In the case of joint physical custody, it may make sense to vary from the Child Support guidelines.
There are two earlier articles on this site: How Divorce Mediation Can Create a Sensible, Workable Child Support Agreement and A Must Read for Parents. Both deal with child support. Below I discuss a recent mediation that I believe provides another insight into child support. In a Parenting Agreement where it is clear and definable as to who is the custodial parent (with the child/children over fifty percent of the time) and where the child support calculations show a significant difference in Adjusted Gross Incomes, the parties usually recognize who is going to receive the child support and who is going to provide it. However, when parents agree to Joint Physical Custody the picture is not always so clear.
Larry and Joan (not their real names) came to me recently and stated that they were already living in separate dwellings and wanted Joint Physical Custody of their teenage daughter. They had worked out parenting so that Larry was with their daughter every Monday, Tuesday, Thursday, and every other Sunday. Joan was with their daughter every Wednesday Friday, Saturday, and every other Sunday. Joan carried her daughter on her health insurance, but Larry provided one half of the cost for this. In calculating each parent’s monthly responsibility for child support there was a difference of $71.00. During mediation, Larry offered to provide Joan with this monthly difference. All of the other issues appeared to be resolved and I asked the clients to review a draft of what I believed was a tentative agreement.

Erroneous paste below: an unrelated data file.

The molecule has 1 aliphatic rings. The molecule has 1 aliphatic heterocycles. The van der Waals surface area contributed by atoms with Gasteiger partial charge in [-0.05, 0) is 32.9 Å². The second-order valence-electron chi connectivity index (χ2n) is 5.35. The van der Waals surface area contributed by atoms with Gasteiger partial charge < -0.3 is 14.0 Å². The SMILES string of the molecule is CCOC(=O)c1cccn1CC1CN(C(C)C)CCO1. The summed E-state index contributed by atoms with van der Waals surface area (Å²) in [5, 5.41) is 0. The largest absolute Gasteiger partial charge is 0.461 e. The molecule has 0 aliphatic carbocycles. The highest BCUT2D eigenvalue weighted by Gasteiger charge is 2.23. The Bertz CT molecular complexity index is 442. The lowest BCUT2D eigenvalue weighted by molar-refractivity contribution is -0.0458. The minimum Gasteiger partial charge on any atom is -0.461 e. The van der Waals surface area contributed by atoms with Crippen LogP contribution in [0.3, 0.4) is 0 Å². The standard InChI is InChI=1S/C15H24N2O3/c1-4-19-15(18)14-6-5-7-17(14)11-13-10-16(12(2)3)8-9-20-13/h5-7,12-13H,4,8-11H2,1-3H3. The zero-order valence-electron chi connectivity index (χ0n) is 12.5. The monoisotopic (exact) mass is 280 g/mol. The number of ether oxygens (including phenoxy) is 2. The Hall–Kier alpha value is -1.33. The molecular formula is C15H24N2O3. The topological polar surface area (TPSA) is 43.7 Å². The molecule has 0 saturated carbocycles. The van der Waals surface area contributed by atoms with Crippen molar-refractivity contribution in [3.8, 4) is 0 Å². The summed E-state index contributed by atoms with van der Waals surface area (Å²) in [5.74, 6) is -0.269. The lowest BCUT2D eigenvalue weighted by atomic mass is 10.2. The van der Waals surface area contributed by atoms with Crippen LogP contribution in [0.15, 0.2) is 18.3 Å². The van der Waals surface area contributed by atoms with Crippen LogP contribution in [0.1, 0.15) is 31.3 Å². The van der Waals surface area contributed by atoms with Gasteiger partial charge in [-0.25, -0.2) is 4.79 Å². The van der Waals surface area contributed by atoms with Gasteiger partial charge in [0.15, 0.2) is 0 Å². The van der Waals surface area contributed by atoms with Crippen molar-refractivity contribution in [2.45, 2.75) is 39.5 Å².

I soon heard from Joan asking, What am I legally entitled to for child support? Generally, when the parents have decided on Joint Physical Custody and have basically the same annual income, the parties agree to deviate from the calculations and neither seeks child support. I shared this with Joan and shared with her that the only person who could answer her question was a judge, and the answer would probably vary from one judge to another. If she retained a lawyer, it would be costly, and still ultimately rest with the court. The most economical and efficient course would be to continue with mediation, discuss this issue with Larry, and use the process to find a solution that would work for them and their child.
Mediation empowers you and your spouse to reach decisions that are best for the two of you. Use it!